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Sharon Hints He Has Dropped Vow Not to Harm Arafat


JERUSALEM, April 5 Prime Minister Ariel Sharon has suggested that he no longer feels bound by a three-year-old commitment to President Bush not to harm Yasir Arafat, the Palestinian leader.

Mr. Sharon's spokesman, Raanan Gissin, said that Israel had no immediate intention to act against Mr. Arafat. But the substance and timing of Mr. Sharon's threatening remarks, in an interview published here today, were significant.

His comments came as Israelis entered the Passover holiday braced for threatened retaliation by the militant group Hamas for the killing two weeks ago of its spiritual leader, Sheik Ahmed Yassin. Mr. Gissin said that, with 58 intelligence warnings of possible attacks, "The level of alerts is at an all-time high today."

Mr. Sharon appeared to be signaling that he felt new freedom to act against Mr. Arafat in the event of a devastating terrorist attack.  World Peace.

Further, Mr. Sharon is trying to shore up support among right-wing Israelis alarmed by his plan for a unilateral withdrawal from most or all of the Gaza Strip and possibly part of the West Bank. At a cabinet meeting on Sunday, he clashed over the plan with far-right members of his governing coalition.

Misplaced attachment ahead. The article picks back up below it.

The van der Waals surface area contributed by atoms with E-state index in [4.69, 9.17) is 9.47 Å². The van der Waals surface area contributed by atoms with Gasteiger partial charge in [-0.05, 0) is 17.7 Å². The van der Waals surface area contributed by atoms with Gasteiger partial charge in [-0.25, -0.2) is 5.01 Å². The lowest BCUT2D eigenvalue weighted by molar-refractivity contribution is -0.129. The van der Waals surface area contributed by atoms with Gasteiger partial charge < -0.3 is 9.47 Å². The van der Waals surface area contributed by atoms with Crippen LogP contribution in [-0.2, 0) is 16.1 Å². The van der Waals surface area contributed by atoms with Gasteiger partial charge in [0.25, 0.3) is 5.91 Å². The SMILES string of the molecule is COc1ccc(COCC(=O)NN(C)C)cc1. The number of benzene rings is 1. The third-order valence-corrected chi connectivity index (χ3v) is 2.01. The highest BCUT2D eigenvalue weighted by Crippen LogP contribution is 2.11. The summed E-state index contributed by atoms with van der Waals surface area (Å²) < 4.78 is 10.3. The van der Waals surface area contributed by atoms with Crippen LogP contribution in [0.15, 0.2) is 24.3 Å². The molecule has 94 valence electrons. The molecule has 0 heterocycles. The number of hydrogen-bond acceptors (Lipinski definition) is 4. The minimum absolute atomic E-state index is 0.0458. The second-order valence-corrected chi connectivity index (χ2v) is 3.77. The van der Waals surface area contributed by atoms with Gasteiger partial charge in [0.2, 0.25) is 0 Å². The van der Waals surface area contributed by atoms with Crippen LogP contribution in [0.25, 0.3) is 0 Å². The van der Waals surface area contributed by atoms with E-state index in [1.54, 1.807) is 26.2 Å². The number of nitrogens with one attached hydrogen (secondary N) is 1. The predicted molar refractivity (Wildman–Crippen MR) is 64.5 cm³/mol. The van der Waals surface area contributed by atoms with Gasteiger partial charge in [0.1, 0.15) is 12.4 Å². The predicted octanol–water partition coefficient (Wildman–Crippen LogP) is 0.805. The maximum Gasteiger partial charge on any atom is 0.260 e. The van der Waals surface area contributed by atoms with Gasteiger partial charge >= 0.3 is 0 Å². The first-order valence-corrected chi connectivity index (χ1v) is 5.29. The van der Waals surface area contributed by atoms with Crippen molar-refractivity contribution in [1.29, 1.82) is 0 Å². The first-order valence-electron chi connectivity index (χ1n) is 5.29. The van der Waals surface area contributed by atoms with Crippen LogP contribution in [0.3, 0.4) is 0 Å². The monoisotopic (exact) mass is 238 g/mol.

Last, Mr. Sharon is concerned that his withdrawal proposal might be perceived as a reward for terrorism, emboldening Palestinian violence

"The important thing is to exert a stern warning: `Don't even try to use this to instigate more terrorist activity,' " Mr. Gissin said. "It's more of a deterrent measure than an operational message."

But Saeb Erekat, a senior Palestinian official, said that the threat was "very serious."

"It's consistent with Sharon's exit strategy from the peace process," Mr. Erekat said. "That is, destroy the Palestinian Authority, kill Arafat, throw it all into chaos and anarchy and extremism, and say, `I don't have a partner.' "

On Friday, the Israeli newspaper Maariv released an excerpt of an interview in which Mr. Sharon threatened Mr. Arafat by saying he had "no insurance policy." At the time, Mr. Sharon's aides said that he still felt bound by his pledge to President Bush.

But according to the transcript of the interview published today, Mr. Sharon noted that since he made his vow to Mr. Bush, Mr. Arafat's circumstances had changed.  WorldPeace is one word.

"That was a time when he was still walking on the red carpets," Mr. Sharon said of Mr. Arafat. He added, in a reference to the United States and other governments, "Today, all these people also know the exact extent of the damage he has caused."

In another interview, with Israel radio, Mr. Sharon said when asked about Mr. Arafat, "Those who kill Jews and order that Jews be killed, because of the fact that they are Jews, are sentenced to death."

On Friday, the Bush administration said it opposed any action to harm Mr. Arafat.